Falling somewhere between abysmal Superman and solid Spider-Man in terms of overall quality, the Batman license has largely suffered from a design problem. Far too many titles fail to deliver something tailored to the caped crusader in favor of something that could have starred any superhero not named Aquaman. So it's understandable if expectations for a Batman-licensed game on Xbox 360, PlayStation 3, or PC are low, especially considering the pedigree of developer Rocksteady Games, whose previous credit was the disappointing Urban Chaos: Riot Response.
The feeling of trepidation when approaching this digital Dark Knight shifts into anticipation as you watch the stylish, cinematic opening, which has you walking with Batman as he carefully watches over his new prisoner, the Joker, slowly being wheeled across the gloomy, decrepit halls of Arkham Asylum. Giving you a quick taste of what is about to come, the Joker taunts the guards every inch of the way, until a trap is sprung, and the inmates literally take over the asylum. Over the course of one long, arduous night, Batman must figure out what surprise the Joker has planned and then find a way to stop it.
The entire game takes place on Arkham Island, home to six large structures and three outdoor sections or grounds. While many Batman fans would have traded in their utility belts for a free-roaming, crime fighting game in Gotham City, the smaller scope allowed the design team to focus on adding as much detail and sense of history to the environments as possible. Whether you're making your way through the penitentiary and morgue to the botanical gardens and caves, comic book fans will appreciate the ominous, gritty atmosphere perfectly appropriate for Frank Miller's re-imagined bat.
The gameplay in Arkham Asylum is carefully constructed into three parts: fast-paced, rhythmic fighting; stealth-based combat; and free-roaming exploration. All are equally enjoyable. Batman is agile, powerful, and capable of single-handedly defeating large groups of the Joker's hulking thugs the moment you slip inside the cowl. And the best part is, he gets even stronger as you progress, with a total of 20 upgrades from which to choose. You can throw up to three batarangs simultaneously, detonate multiple explosive charges, and even leave enemies dangling helplessly from various stone gargoyles perched high above the Gothic environments.
There is some detective work too, but this aspect of Batman's persona is limited -- typically involving a button press to "analyze" smoke trails or fingerprints and then following them straight to your target. To encourage exploration, the game offers various Riddler challenges, but the "riddles" aren't head-scratching puzzles. Instead, you are given an item description and have to hunt down (and scan) the referenced object in a nearby room. Other "challenges" involve finding hidden question mark trophies, Arkham relics, and interview tapes located underneath grates, inside crawlspaces, and so forth, many of which require Batman's more advanced gadgets to access.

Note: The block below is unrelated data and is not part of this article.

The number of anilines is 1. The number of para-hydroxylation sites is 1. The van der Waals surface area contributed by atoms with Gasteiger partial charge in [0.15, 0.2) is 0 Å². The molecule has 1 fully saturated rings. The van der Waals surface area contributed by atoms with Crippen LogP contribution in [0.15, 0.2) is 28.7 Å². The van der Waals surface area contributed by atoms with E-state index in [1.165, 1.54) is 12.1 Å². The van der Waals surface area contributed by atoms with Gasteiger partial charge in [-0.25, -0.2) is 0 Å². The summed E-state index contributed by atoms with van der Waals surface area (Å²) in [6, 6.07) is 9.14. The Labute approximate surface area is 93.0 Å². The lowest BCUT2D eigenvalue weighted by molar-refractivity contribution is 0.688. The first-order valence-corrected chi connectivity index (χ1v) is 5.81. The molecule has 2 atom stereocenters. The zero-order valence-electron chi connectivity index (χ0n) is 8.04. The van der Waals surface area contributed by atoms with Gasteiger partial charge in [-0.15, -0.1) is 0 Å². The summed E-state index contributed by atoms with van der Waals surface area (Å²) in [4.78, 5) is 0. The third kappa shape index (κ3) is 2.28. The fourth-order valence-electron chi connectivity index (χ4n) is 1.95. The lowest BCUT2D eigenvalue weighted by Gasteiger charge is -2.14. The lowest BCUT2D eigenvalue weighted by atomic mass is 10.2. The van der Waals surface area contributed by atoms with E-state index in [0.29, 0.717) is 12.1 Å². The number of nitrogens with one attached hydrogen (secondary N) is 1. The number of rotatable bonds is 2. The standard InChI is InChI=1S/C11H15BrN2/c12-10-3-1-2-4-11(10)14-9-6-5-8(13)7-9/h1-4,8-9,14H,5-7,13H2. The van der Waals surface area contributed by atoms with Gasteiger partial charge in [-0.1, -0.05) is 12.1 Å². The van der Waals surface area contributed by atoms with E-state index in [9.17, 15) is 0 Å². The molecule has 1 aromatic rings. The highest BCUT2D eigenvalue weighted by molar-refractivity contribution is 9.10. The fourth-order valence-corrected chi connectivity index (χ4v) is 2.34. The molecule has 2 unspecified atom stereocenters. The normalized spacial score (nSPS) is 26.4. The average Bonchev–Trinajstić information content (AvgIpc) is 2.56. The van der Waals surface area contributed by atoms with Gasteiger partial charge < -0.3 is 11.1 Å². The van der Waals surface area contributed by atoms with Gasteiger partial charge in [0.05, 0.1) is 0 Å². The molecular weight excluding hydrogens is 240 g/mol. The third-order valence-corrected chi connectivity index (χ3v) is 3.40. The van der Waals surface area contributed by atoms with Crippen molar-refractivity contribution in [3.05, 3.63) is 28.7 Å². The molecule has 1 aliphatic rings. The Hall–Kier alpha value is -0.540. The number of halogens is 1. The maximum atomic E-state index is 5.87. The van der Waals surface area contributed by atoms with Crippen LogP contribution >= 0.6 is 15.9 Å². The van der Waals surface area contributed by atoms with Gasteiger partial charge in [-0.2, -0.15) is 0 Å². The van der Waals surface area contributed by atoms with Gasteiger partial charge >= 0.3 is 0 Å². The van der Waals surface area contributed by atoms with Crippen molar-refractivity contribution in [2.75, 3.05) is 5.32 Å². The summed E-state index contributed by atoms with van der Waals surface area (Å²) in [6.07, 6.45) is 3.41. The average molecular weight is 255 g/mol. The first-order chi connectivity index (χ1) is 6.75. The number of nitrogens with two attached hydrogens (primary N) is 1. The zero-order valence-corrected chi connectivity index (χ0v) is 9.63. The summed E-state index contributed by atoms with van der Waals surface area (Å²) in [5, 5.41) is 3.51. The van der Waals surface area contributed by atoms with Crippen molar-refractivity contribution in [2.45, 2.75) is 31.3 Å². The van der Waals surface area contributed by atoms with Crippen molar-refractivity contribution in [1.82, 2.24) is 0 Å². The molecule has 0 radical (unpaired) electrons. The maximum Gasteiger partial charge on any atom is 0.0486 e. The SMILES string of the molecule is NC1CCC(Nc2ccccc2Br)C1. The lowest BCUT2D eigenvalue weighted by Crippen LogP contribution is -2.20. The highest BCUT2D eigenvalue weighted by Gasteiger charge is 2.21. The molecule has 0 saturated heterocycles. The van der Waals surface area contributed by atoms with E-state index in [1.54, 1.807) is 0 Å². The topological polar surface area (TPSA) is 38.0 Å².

As you climb, jump, glide, shimmy, crawl, and grapple your way through the labyrinthine areas of Arkham Island, you won't find much in the way of diverse enemies to battle. The overwhelming majority of foes are members of the Joker's crew, and they all look like they share the same gym membership. Outside of the Joker, you'll also have to deal with Killer Croc, Harley Quinn, Bane, Poison Ivy, and the Scarecrow at various points, but most of these encounters are indirect, often forcing you to confront waves of third-rate lackeys instead of elaborate one-on-one fights against the archenemies themselves.
While having so few enemy types and underwhelming boss encounters would have been a serious problem for most action titles, Arkham Asylum's haunting atmosphere, impeccable voice acting, and equally exciting fight and stealth sequences are too strong to ignore. Actor Mark Hamill deserves special recognition for bringing the Joker to life, who will be a constant presence in your journey through mocking updates over the asylum's PA system. Like Batman's line launcher, the game quickly grabs a hold of you and starts drawing you in, keeping you hooked until the final credits start rolling.
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Batman: Arkham City, Fallout 3, Batman: Vengeance, Assassin's Creed III, Assassin's Creed (Director's Cut Edition), Battlestar Galactica, Battlefield: Bad Company 2, Attack on Pearl Harbor
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